How much interest did Padel have in her great-great-grandfather when she was growing up? “Well, my grandmother, Nora, took it for granted that that was what you were interested in. Plants, animal behaviour, ‘Oh, look how that’s working’. All that sort of thing. And there were lots and lots of books about naturalists in her house, so I grew up thinking that the naturalist was the hero, whether it was Dr Doolittle or whoever. I ended up going into poetry – but all that knowledge was still there. When I began to research my book Tigers In Red Weatherin 2001, it was quite easy for me to pick up the zoology connections, and try to understand the biology of the tiger, and all the connections with the deer, the forest and so on.”

As a poet writing a book on tiger conservation, did she feel she was consciously picking up Darwin’s mantle? “No,” she says. “But I did bring On The Origin of Specieswith me when I was researching the book, which took several years. I was kayaking in Laos at one point – not that I wanted to – it was a complete accident. I had to get to the Mekong river. I was terrified. Anyway we were going through these rapids, and I was looking at the forest on either side of me, and realising that actually the jungle of Laos was empty. There were no animals. People had eaten them and poached them. I was coming to understand how wild species were gradually disappearing; whereas he, 170 years earlier, had gone through tropical jungle coming to understand how species came to be. I began to feel a real intellectual kinship with him then.”

DARWIN WAS inordinately proud of all his children’s achievements, and interested in everything from taxidermy through coral reefs to breeding pedigree dogs. So it’s a fair bet that his reaction to a biography in poems written by a poet descendant would be overwhelmingly positive. “Poetry and science are totally connected,” says Padel. “They both work by absolute hard clarity and precision. People use the word ‘poetic’ as if it means ‘woffly’. But it doesn’t. Poetry is fierce and precise and accurate, and it works by minutiae – one syllable against another – and also by clarity. And imagination, of course.”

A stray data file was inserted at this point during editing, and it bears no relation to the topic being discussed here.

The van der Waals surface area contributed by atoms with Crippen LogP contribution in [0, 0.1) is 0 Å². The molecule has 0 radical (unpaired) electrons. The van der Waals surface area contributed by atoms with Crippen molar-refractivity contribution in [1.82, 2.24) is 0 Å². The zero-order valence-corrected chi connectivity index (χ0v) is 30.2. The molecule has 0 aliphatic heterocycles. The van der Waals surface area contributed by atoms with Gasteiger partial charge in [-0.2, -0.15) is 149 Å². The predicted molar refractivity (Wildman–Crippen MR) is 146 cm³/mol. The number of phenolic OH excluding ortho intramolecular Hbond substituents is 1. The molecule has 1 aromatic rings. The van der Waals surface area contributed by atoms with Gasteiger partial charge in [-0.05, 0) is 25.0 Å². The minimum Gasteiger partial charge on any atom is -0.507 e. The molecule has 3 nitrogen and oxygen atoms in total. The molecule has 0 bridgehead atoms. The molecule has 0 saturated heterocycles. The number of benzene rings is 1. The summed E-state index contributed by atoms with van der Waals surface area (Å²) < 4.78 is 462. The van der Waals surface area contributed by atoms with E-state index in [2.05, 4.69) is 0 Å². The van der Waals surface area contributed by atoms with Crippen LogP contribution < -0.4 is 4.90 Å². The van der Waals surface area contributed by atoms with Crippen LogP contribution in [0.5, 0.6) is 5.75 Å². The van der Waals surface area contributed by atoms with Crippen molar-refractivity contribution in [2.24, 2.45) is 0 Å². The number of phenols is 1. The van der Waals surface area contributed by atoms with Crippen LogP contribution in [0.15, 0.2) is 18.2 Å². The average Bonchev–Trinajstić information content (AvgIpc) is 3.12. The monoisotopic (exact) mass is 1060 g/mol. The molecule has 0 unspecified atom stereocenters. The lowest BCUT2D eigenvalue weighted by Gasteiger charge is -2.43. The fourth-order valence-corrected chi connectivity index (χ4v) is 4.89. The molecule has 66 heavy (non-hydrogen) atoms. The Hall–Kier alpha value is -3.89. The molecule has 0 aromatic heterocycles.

All of which the great man would recognise and respect. He might, however, be slightly alarmed by his great-great-granddaughter’s plan to write haikus with tigers at a zoo on the Isle of Wight in July. “I’ll write a haiku which has three different endings, and then they’ll get three of their tigers, and they’ll attach bits of meat to each one and the tigers can each choose the best ending. Sort of thing,” she says. No poets will, she promises, be harmed during the project. Padel wants to live to finish her first novel. “I’ve started it now, and it has king cobras and field zoologists. I wanted to use the biology thing in another way. So there it is. The connectedness.”

Much will be written about Darwin during this celebratory year, not all of it positive. “What I care about,” Padel declares, “is humanising him. And what I really mind is when young people say, ‘Oh, do you believe his theory?’ In science, ‘theory’ is just another word for ‘law’. It’s one of the highest things you can have; it’s what fits all the available facts best. Evolution is accepted. The Church of England accepted it by 1860. Whereas a theory, as in, ‘I’ve got a theory that Jane’s having it off with Roger down the road’, that’s just an unsupported guess.”

Does she mind that her ancestor’s voice has, in recent years, been co-opted into the shrill and very public battle between aggressive atheism, on the one hand, and fundamentalist religion on the other? “Yes. I think that’s a great pity. Darwin wasn’t a dogmatic man. He hated cruelty of any kind. He hated slavery. He was very, very democratic in his instincts – he listened to pigeon-fanciers and beekeepers just as much as scientists. He respected proper knowledge, wherever it was.”

Darwin: A Life in Poemsis published by Chatto Windus at 12.99 in UK